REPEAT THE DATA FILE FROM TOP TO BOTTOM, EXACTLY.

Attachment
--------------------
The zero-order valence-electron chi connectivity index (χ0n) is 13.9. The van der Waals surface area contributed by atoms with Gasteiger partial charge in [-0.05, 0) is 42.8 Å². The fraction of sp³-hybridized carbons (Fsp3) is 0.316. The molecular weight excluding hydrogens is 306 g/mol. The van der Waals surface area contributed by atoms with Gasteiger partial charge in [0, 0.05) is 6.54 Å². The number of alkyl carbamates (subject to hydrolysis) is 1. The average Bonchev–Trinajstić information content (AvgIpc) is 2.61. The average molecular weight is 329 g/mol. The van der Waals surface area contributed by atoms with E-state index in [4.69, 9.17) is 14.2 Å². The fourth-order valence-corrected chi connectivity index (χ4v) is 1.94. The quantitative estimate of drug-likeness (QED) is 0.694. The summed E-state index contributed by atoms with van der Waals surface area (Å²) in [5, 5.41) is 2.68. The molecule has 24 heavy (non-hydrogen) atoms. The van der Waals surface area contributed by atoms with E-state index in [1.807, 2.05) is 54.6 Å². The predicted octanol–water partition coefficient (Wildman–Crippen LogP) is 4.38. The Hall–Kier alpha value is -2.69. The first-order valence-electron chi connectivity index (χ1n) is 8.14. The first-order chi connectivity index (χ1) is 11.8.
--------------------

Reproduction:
The zero-order valence-electron chi connectivity index (χ0n) is 13.9. The van der Waals surface area contributed by atoms with Gasteiger partial charge in [-0.05, 0) is 42.8 Å². The fraction of sp³-hybridized carbons (Fsp3) is 0.316. The molecular weight excluding hydrogens is 306 g/mol. The van der Waals surface area contributed by atoms with Gasteiger partial charge in [0, 0.05) is 6.54 Å². The number of alkyl carbamates (subject to hydrolysis) is 1. The average Bonchev–Trinajstić information content (AvgIpc) is 2.61. The average molecular weight is 329 g/mol. The van der Waals surface area contributed by atoms with E-state index in [4.69, 9.17) is 14.2 Å². The fourth-order valence-corrected chi connectivity index (χ4v) is 1.94. The quantitative estimate of drug-likeness (QED) is 0.694. The summed E-state index contributed by atoms with van der Waals surface area (Å²) in [5, 5.41) is 2.68. The molecule has 24 heavy (non-hydrogen) atoms. The van der Waals surface area contributed by atoms with E-state index in [1.807, 2.05) is 54.6 Å². The predicted octanol–water partition coefficient (Wildman–Crippen LogP) is 4.38. The Hall–Kier alpha value is -2.69. The first-order valence-electron chi connectivity index (χ1n) is 8.14. The first-order chi connectivity index (χ1) is 11.8.